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OS bit

 
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himacs
Super Advisor

OS bit

Hi Admin,

Please tell what is the exactly meaning of OS bit.

For eg. i have hpux 11iv2 64 bit OS.What is the difference betwenn 32 bit and 64 bit.

Regards
himacs
11 REPLIES
Michal Kapalka (mikap)
Honored Contributor

Re: OS bit

hi,

that the os is running in native 64 bit.

mikap
himacs
Super Advisor

Re: OS bit

Hi mikap,

Thanks for the response.But please explain me that.

Actually my understanding is if OS is 64 bit, datas are transferred as 64 bit each.

Regards
himacs
vishnu.khandare
Respected Contributor

Re: OS bit

Hi,

Please refer below threads

http://forums11.itrc.hp.com/service/forums/questionanswer.do?threadId=988632

http://forums11.itrc.hp.com/service/forums/questionanswer.do?threadId=939289

Hope this solves ur query.

Regards
Vishnu Khandare
You should deserve before U desire!!!!
Michal Kapalka (mikap)
Honored Contributor

Re: OS bit

hi,

i would recommend to read this articles :

http://en.wikipedia.org/wiki/HP-UX

http://en.wikipedia.org/wiki/64-bit

mikap

Re: OS bit

>I have HP-UX 11iv2 64 bit OS. What is the difference between 32 bit and 64 bit?

It is meaningless since all 11.23 & 11.31 kernels are 64 bit.
The important thing is whether your application is 32 or 64 bit. The latter can address more data.
TwoProc
Honored Contributor
Solution

Re: OS bit

I think himacs is asking a more fundamental question.

If the system is a 64 bit one, in general (but not always), it is referring to the address register. And, in that scope, in general, it means that the data registers are at least the same size. Also, in general, it means that that bus sizes are the same as well, although they may/may not be.

In most cases where everything is matched, its going to be on high end processors where the data registers, address registers, the address bus, the data bus, etc. are going to be pretty much the same, in this case 64 bit. In some cases, a piece or two of the above may be larger, though I can't think of one off hand.

In cases where the address register is larger than the data bus, etc. the reason is often a case where a product is being introduced as a method to provide alternate cost (and therefore market) positions.

The cleanest way to consider a system 64 bit would be to think along the lines that you've got 64 bit addressable ram, 64 bit data representation internally in the cpu, and a nice complement of 64 bit hardware to address ram, etc. external to the chip. Having a single element of the above not being true, may not necessarily disqualify the chip or whole architecture from being a 64 bit architecture system.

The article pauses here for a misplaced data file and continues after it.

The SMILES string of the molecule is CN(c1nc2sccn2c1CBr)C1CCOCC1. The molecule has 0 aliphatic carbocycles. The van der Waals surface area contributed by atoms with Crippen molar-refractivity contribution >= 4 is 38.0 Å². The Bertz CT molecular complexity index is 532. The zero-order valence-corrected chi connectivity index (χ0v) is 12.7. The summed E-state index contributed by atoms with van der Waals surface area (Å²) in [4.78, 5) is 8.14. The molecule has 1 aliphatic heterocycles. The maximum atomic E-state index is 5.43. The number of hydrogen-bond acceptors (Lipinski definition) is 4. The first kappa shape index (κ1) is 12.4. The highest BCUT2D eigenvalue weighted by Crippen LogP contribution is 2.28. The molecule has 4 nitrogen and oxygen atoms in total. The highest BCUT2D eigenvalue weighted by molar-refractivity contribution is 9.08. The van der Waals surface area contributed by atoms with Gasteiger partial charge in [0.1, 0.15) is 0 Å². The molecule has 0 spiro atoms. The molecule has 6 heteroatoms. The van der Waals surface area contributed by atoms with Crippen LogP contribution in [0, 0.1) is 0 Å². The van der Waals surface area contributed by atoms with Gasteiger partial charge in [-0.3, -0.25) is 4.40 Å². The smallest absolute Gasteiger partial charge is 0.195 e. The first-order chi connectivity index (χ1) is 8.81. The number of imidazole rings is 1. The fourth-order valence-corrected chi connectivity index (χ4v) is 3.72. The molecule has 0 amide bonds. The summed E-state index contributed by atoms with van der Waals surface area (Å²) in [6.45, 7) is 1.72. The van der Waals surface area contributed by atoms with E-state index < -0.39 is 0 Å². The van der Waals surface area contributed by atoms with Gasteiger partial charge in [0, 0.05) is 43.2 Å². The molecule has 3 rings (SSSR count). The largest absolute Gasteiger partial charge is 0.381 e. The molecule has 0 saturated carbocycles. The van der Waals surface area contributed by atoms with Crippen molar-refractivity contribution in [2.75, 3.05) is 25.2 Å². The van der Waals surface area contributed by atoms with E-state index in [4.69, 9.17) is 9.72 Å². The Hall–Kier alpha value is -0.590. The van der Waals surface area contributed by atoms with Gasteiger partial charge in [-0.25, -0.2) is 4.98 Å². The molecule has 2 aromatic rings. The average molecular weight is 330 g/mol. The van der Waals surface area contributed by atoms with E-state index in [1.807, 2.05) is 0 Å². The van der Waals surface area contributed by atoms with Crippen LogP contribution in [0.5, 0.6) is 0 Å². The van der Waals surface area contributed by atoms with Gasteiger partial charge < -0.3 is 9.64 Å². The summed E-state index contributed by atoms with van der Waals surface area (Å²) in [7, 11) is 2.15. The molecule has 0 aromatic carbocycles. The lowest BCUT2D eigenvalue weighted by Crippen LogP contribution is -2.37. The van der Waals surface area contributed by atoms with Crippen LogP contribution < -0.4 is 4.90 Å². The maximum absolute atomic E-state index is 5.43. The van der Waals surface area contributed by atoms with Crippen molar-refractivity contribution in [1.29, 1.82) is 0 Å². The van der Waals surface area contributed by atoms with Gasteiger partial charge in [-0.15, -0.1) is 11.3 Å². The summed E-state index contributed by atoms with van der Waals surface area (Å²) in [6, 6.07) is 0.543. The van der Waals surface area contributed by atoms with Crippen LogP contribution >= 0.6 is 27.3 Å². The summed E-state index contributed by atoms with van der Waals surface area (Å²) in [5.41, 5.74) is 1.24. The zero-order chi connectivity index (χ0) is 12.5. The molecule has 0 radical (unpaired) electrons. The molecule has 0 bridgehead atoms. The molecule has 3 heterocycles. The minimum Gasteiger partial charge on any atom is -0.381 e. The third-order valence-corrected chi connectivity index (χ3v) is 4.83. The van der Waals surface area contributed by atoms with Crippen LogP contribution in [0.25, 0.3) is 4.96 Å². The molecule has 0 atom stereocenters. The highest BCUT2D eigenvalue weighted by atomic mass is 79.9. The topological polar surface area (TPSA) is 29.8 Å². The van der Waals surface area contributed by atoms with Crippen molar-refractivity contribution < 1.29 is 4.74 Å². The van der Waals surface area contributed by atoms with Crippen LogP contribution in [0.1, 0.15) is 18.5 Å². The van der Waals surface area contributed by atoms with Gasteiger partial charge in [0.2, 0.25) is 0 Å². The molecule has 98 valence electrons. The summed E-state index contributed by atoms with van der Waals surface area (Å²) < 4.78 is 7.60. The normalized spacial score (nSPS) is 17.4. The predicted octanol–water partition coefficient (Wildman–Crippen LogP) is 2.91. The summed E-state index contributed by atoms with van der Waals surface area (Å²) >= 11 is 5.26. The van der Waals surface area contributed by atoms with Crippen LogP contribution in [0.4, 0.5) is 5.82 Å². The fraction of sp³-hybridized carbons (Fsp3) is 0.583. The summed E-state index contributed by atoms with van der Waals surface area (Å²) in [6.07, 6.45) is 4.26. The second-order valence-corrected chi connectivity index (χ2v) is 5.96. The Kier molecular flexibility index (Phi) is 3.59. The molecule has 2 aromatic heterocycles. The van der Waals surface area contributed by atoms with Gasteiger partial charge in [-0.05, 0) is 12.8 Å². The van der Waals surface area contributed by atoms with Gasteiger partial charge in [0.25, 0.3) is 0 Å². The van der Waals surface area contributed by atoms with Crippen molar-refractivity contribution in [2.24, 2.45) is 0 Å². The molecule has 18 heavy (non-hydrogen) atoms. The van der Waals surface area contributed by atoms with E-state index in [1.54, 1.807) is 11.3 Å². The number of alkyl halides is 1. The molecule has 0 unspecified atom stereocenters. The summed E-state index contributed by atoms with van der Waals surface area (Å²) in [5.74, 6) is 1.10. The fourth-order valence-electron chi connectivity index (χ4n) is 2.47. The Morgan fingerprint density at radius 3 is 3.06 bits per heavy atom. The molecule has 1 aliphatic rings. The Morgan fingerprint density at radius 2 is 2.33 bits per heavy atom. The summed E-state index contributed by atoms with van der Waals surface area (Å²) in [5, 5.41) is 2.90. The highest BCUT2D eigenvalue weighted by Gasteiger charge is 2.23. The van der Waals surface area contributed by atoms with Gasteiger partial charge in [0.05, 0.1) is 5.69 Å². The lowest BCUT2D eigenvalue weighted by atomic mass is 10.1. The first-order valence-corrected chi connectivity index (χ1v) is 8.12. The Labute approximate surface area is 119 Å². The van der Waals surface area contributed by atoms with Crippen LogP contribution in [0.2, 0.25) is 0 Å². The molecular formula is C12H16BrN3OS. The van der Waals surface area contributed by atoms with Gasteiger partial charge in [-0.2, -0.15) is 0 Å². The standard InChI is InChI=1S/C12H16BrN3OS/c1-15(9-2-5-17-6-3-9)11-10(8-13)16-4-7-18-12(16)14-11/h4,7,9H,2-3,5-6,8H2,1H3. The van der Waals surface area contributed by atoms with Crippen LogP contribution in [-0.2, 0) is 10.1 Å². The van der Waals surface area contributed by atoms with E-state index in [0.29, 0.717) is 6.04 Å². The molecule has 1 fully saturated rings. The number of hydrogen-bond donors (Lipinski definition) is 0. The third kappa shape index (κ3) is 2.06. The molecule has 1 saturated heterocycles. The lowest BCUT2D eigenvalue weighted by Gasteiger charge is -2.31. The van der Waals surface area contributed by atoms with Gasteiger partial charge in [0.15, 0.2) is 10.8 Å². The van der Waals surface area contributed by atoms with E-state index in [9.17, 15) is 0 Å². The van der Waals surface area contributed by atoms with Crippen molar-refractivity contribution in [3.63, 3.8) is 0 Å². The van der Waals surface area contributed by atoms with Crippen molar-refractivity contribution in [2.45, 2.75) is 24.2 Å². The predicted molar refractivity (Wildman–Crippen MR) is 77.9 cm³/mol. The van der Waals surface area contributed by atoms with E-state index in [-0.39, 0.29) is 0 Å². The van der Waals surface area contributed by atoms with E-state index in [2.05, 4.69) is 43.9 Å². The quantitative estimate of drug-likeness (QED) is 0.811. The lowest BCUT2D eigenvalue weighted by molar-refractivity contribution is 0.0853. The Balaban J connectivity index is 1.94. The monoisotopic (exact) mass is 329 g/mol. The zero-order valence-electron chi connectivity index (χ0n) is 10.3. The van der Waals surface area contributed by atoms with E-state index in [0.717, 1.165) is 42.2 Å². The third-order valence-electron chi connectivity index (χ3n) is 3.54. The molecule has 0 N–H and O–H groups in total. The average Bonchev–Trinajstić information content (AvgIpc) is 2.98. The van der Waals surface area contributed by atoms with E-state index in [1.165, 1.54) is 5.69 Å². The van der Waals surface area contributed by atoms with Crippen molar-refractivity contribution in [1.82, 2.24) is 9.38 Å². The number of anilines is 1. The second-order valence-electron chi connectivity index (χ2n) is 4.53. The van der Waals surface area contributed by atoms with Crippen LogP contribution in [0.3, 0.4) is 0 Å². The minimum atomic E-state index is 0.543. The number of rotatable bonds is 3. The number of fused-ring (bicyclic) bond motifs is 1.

We are the people our parents warned us about --Jimmy Buffett
Viktor Balogh
Honored Contributor

Re: OS bit

Hi himacs,

Here is how to query the bitness of your system. The following is the mode your HW supports:

# getconf HW_CPU_SUPP_BITS
64

This tells you what modes your HW supports:
( 1 means 64-bit only, 2 means 32-bit only, and 3 means both)

# getconf HW_32_64_CAPABLE
1

This is the mode your kernel supports:

# getconf KERNEL_BITS
64

For the further explanation see the comment of TwoProc above.

Regards,
Viktor
****
Unix operates with beer.
himacs
Super Advisor

Re: OS bit

Hi,

Thanks for the responses.So in 64-bit OS more data can be saved in data register while comparing to 32-bit.And also process execution will be much faster.

Regards
himacs
Patrick Wallek
Honored Contributor

Re: OS bit

>>And also process execution will be much faster.

Not necessarily true. Most 64-bits processors are faster than the older 32-bit, but 64-bit does not always mean faster.

64-bit also allows you to address much more RAM than 32-bit.

Re: OS bit

>Patrick: but 64-bit does not always mean faster.

Right. If you have twice as much data due to the larger pointer/long size, it may be slower.
TwoProc
Honored Contributor

Re: OS bit

Re: faster.

Not unless you're running programs that need 64 bit wide data and access. Otherwise, it's wasted cpu hardware that probably takes up more space in memory and on disk, and uses more energy unecessarily. :-(

We are the people our parents warned us about --Jimmy Buffett